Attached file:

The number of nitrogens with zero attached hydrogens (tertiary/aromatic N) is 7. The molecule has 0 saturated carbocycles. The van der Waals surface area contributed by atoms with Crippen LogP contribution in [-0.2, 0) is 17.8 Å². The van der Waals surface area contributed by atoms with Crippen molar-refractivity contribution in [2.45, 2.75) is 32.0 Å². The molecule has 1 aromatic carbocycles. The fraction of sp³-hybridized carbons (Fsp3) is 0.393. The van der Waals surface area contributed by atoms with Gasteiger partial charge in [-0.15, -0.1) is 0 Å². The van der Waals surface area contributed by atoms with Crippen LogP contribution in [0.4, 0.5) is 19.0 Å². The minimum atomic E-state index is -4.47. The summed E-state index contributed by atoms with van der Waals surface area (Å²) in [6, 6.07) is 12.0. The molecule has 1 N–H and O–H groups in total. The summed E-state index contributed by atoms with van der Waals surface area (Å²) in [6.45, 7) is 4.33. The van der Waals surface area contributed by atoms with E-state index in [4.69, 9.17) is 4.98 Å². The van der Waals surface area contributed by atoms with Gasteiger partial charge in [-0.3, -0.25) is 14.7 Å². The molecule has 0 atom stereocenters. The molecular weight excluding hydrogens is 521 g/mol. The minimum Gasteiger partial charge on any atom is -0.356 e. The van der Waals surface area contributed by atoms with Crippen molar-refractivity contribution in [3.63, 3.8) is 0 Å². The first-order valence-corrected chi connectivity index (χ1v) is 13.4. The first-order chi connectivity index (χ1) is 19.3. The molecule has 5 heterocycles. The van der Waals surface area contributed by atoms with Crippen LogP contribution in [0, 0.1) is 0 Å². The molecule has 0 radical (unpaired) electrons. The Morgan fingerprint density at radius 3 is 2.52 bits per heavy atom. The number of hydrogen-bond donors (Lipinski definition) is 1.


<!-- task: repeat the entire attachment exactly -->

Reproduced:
The number of nitrogens with zero attached hydrogens (tertiary/aromatic N) is 7. The molecule has 0 saturated carbocycles. The van der Waals surface area contributed by atoms with Crippen LogP contribution in [-0.2, 0) is 17.8 Å². The van der Waals surface area contributed by atoms with Crippen molar-refractivity contribution in [2.45, 2.75) is 32.0 Å². The molecule has 1 aromatic carbocycles. The fraction of sp³-hybridized carbons (Fsp3) is 0.393. The van der Waals surface area contributed by atoms with Gasteiger partial charge in [-0.15, -0.1) is 0 Å². The van der Waals surface area contributed by atoms with Crippen LogP contribution in [0.4, 0.5) is 19.0 Å². The minimum atomic E-state index is -4.47. The summed E-state index contributed by atoms with van der Waals surface area (Å²) in [6, 6.07) is 12.0. The molecule has 1 N–H and O–H groups in total. The summed E-state index contributed by atoms with van der Waals surface area (Å²) in [6.45, 7) is 4.33. The van der Waals surface area contributed by atoms with E-state index in [4.69, 9.17) is 4.98 Å². The van der Waals surface area contributed by atoms with Gasteiger partial charge in [-0.3, -0.25) is 14.7 Å². The molecule has 0 atom stereocenters. The molecular weight excluding hydrogens is 521 g/mol. The minimum Gasteiger partial charge on any atom is -0.356 e. The van der Waals surface area contributed by atoms with Crippen molar-refractivity contribution in [3.63, 3.8) is 0 Å². The first-order valence-corrected chi connectivity index (χ1v) is 13.4. The first-order chi connectivity index (χ1) is 19.3. The molecule has 5 heterocycles. The van der Waals surface area contributed by atoms with Crippen LogP contribution in [0, 0.1) is 0 Å². The molecule has 0 radical (unpaired) electrons. The Morgan fingerprint density at radius 3 is 2.52 bits per heavy atom. The number of hydrogen-bond donors (Lipinski definition) is 1.